Components can be broken up into three components, each with their own specific tasks.


Designs need to be created for:

  • main landing page
  • handbook landing pages
  • individual handbook pages

Completed Steps:

Next Steps:


Two handbooks are currently in progress and are pivotal to the success of this project. Both are being spearheaded by @hanni.

Other handbooks have been proposed, but are not required to complete this project:

  • Introduction to WordPress Development
  • Server Configuration for WordPress
  • Building Networks with WordPress MultisiteMultisite Multisite is a WordPress feature which allows users to create a network of sites on a single WordPress installation. Available since WordPress version 3.0, Multisite is a continuation of WPMU or WordPress Multiuser project. WordPress MultiUser project was discontinued and its features were included into WordPress core. should launch with the theme and pluginPlugin A plugin is a piece of software containing a group of functions that can be added to a WordPress website. They can extend functionality or add new features to your WordPress websites. WordPress plugins are written in the PHP programming language and integrate seamlessly with WordPress. These can be free in the Plugin Directory or can be cost-based plugin from a third-party developer handbooks complete. More contributors are needed in this area to assist with writing, developing, editing, and testing the handbooks.

Next Steps:

  • review current handbook content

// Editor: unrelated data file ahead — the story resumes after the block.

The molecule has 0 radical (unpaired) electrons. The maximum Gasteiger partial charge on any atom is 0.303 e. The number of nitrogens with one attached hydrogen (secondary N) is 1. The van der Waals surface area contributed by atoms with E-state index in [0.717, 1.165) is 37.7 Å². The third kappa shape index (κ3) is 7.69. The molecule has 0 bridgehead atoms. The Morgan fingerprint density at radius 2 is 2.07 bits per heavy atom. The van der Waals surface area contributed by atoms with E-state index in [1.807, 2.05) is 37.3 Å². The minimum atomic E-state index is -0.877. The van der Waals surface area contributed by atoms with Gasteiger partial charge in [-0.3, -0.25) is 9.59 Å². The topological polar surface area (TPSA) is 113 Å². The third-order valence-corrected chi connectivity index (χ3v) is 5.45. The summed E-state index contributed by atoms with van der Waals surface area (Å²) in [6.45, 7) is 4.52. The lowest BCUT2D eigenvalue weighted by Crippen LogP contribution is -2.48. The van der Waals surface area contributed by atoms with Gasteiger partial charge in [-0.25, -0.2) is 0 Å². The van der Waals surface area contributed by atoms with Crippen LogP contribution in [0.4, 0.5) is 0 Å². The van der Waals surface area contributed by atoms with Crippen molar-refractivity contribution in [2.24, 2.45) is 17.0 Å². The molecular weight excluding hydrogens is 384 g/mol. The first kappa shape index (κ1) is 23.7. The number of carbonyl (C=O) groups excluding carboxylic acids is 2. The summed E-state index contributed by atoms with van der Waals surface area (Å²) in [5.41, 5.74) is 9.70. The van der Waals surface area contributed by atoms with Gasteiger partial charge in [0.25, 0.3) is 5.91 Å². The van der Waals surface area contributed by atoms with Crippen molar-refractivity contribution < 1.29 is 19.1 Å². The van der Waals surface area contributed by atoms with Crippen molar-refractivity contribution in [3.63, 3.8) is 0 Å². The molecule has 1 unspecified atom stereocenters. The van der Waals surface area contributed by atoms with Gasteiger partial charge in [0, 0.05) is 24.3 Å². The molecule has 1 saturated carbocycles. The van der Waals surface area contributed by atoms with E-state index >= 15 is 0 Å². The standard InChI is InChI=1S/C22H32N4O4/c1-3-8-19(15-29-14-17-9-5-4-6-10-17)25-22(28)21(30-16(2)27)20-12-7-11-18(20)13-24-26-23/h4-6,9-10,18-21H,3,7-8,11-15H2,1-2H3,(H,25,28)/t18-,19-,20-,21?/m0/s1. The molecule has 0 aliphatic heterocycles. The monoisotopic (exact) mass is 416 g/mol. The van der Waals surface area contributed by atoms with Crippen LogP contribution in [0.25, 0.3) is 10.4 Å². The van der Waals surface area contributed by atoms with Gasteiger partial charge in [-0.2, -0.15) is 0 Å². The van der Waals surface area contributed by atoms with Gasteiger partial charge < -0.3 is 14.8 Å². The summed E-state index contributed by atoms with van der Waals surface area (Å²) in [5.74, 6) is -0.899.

• push handbooks to with basic design (as seen on core contributor handbook); starting with theme dev handbook which is furthest along
  • @hanni to draw up further plans

Code Reference

Development of the code reference is currently in progress.

Completed Steps:

Next Steps:

The inline docs are going to be updated by the core team in 3.7 to ensure that we get a good output. Once the alpha is up and running we’ll need a team around making improvements to it. This will include:

  • ongoing development of the parser
  • extending the functionality (we’ll use meta.tracTrac Trac is the place where contributors create issues for bugs or feature requests much like GitHub. for features, enhancements, bugs, so people can upload patches)
  • testing the workflow to make sure that people can contribute explanations and examples
  • moving relevant information from the Codex
  • having a drive to get people to add information
  • ongoing curation and moderation

#devhub, #projects, #spec